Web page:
Impact of Yield Management Practices on Vine Growth and Fruit Composition of Oregon Pinot Noir

Tuesday, July 23, 2013
Desert Ballroom: Salons 7-8 (Desert Springs J.W Marriott Resort )
Amanda J. Vance, Graduate Research Assistant , Oregon State University, Corvallis, OR
Alison L. Reeve, Graduate Research Assistant , Oregon State University, Corvallis, OR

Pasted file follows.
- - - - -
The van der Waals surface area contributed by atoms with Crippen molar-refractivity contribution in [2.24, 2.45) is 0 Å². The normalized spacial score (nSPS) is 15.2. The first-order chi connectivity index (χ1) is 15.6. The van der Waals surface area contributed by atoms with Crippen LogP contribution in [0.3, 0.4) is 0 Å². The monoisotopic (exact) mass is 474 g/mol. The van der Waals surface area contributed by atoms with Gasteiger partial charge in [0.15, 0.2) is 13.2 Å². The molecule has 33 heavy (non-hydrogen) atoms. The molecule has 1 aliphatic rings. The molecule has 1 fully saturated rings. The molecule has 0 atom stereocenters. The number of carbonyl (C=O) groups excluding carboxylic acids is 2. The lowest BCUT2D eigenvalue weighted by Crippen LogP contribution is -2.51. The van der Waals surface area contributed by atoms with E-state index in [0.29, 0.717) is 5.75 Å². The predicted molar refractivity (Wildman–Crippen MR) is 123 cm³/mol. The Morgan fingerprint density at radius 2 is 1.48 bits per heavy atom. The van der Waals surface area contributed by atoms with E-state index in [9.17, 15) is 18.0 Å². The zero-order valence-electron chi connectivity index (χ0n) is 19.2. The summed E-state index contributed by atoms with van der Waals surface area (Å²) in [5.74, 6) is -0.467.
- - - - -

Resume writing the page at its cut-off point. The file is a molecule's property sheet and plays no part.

Premium wine grape production requires yield management practices to achieve quality. The majority of Oregon producers (89%) conduct crop thinning to reduce yields, and it is typically conducted from fruit set to lag phase. With rising production costs, growers are questioning current crop thinning practices. Research was conducted in two Pinot noir vineyards, one in the north Willamette Valley and another in the warmer region of southern Oregon’s Illinois Valley, during 2011 and 2012. The study evaluated crop thinning at three levels (0%, 40%, and 60% crop reduction) and four time points (pre-bloom, fruit set, lag phase, and véraison). Intensity of crop thinning had a greater impact on basic ripeness (SS, pH, and TA) and on total anthocyanin concentration than timing. Crop thinning by ~40% each year resulted in an increase in anthocyanins in the northern vineyard. Timing, not intensity, had an impact on anthocyanins in the southern vineyard during year 1 with 12% higher anthocyanin at véraison compared to thinning at pre-bloom and fruit set. Crop thinning by 60% did not further increase maturity nor result in higher anthocyanin, phenolic or tannin concentration compared to 40% thinning at either vineyard. The yeast assimilable nitrogen (YAN) concentration was influenced by intensity and timing of crop thinning for only the southern vineyard. The YAN was 41% higher in the pre-bloom thinned fruit (186 mg/L) compared to later time points (132 mg/L) in year 1. In year 2, early season thinned fruit was 51% higher in YAN than in the unthinned treatment, and thinning ~60% increased YAN by 49 mg/L. Despite differences in YAN, there was no difference in leaf blade or petiole N measured at véraison in either vineyard. Increasing crop level did not have major impacts on vine vegetative growth. No differences were found for whole vine leaf area or dormant pruning weights for the northern vineyard.  The southern vineyard had fewer laterals and lower pruning weight following year 2 for unthinned vines. Differences in vine growth and fruit composition observed in the two vineyards is likely due to differences in climate and vine balance, as the southern site had a wider range of  Ravaz Index (1.7 to 9.6) compared to the northern site (0.4 to 3.0). Despite different crop levels between years and location, crop thinning more than 40% of the crop in either vineyard did not enhance fruit composition for parameters measured.